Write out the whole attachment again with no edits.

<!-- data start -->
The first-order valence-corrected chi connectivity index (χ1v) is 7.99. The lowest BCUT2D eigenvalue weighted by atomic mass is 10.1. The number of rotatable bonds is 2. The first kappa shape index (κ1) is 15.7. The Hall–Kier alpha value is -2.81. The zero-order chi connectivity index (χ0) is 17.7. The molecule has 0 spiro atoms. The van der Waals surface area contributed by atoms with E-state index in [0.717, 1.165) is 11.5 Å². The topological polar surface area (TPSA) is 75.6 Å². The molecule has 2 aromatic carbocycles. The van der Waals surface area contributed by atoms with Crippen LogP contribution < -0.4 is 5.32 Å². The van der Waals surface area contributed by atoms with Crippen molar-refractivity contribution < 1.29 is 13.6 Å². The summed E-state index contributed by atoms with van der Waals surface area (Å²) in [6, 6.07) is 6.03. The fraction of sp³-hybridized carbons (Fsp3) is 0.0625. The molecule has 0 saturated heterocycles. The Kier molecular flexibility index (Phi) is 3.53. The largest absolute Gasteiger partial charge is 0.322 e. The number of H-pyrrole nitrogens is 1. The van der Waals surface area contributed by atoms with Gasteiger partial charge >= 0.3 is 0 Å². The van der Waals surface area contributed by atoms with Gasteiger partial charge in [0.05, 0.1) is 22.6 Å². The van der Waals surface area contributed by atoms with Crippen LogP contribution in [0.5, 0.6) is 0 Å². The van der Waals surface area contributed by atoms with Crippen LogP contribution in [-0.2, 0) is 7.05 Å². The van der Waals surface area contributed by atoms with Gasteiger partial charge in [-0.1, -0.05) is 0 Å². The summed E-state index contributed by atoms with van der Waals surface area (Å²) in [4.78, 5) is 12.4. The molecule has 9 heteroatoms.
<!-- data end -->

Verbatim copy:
The first-order valence-corrected chi connectivity index (χ1v) is 7.99. The lowest BCUT2D eigenvalue weighted by atomic mass is 10.1. The number of rotatable bonds is 2. The first kappa shape index (κ1) is 15.7. The Hall–Kier alpha value is -2.81. The zero-order chi connectivity index (χ0) is 17.7. The molecule has 0 spiro atoms. The van der Waals surface area contributed by atoms with E-state index in [0.717, 1.165) is 11.5 Å². The topological polar surface area (TPSA) is 75.6 Å². The molecule has 2 aromatic carbocycles. The van der Waals surface area contributed by atoms with Crippen LogP contribution < -0.4 is 5.32 Å². The van der Waals surface area contributed by atoms with Crippen molar-refractivity contribution < 1.29 is 13.6 Å². The summed E-state index contributed by atoms with van der Waals surface area (Å²) in [6, 6.07) is 6.03. The fraction of sp³-hybridized carbons (Fsp3) is 0.0625. The molecule has 0 saturated heterocycles. The Kier molecular flexibility index (Phi) is 3.53. The largest absolute Gasteiger partial charge is 0.322 e. The number of H-pyrrole nitrogens is 1. The van der Waals surface area contributed by atoms with Gasteiger partial charge >= 0.3 is 0 Å². The van der Waals surface area contributed by atoms with Gasteiger partial charge in [0.05, 0.1) is 22.6 Å². The van der Waals surface area contributed by atoms with Crippen LogP contribution in [0.5, 0.6) is 0 Å². The van der Waals surface area contributed by atoms with Crippen LogP contribution in [-0.2, 0) is 7.05 Å². The van der Waals surface area contributed by atoms with Gasteiger partial charge in [-0.1, -0.05) is 0 Å². The summed E-state index contributed by atoms with van der Waals surface area (Å²) in [4.78, 5) is 12.4. The molecule has 9 heteroatoms.